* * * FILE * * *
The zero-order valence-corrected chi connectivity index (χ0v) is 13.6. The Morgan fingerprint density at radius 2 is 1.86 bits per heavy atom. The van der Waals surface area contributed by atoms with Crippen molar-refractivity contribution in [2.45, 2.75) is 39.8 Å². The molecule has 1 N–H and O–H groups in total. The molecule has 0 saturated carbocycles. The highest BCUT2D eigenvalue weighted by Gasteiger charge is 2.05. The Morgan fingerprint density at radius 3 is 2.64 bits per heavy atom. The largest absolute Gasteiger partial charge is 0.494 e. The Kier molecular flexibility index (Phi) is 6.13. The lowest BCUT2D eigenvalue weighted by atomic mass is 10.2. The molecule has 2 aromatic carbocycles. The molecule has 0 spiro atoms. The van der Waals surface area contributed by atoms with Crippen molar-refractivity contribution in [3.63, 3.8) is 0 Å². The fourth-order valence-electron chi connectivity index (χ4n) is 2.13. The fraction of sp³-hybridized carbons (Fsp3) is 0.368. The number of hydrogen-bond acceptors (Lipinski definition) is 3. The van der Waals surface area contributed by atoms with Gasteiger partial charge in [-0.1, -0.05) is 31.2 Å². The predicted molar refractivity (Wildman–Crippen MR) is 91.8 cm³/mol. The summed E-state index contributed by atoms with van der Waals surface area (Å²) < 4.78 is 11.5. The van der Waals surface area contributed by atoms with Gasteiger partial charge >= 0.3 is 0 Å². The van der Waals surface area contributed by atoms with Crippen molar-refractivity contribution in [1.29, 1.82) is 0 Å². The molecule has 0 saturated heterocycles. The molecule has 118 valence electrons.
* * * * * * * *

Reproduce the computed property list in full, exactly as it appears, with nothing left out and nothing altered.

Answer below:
The zero-order valence-corrected chi connectivity index (χ0v) is 13.6. The Morgan fingerprint density at radius 2 is 1.86 bits per heavy atom. The van der Waals surface area contributed by atoms with Crippen molar-refractivity contribution in [2.45, 2.75) is 39.8 Å². The molecule has 1 N–H and O–H groups in total. The molecule has 0 saturated carbocycles. The highest BCUT2D eigenvalue weighted by Gasteiger charge is 2.05. The Morgan fingerprint density at radius 3 is 2.64 bits per heavy atom. The largest absolute Gasteiger partial charge is 0.494 e. The Kier molecular flexibility index (Phi) is 6.13. The lowest BCUT2D eigenvalue weighted by atomic mass is 10.2. The molecule has 2 aromatic carbocycles. The molecule has 0 spiro atoms. The van der Waals surface area contributed by atoms with Crippen molar-refractivity contribution in [3.63, 3.8) is 0 Å². The fourth-order valence-electron chi connectivity index (χ4n) is 2.13. The fraction of sp³-hybridized carbons (Fsp3) is 0.368. The number of hydrogen-bond acceptors (Lipinski definition) is 3. The van der Waals surface area contributed by atoms with Gasteiger partial charge in [-0.1, -0.05) is 31.2 Å². The predicted molar refractivity (Wildman–Crippen MR) is 91.8 cm³/mol. The summed E-state index contributed by atoms with van der Waals surface area (Å²) < 4.78 is 11.5. The van der Waals surface area contributed by atoms with Gasteiger partial charge >= 0.3 is 0 Å². The van der Waals surface area contributed by atoms with Crippen molar-refractivity contribution in [1.29, 1.82) is 0 Å². The molecule has 0 saturated heterocycles. The molecule has 118 valence electrons.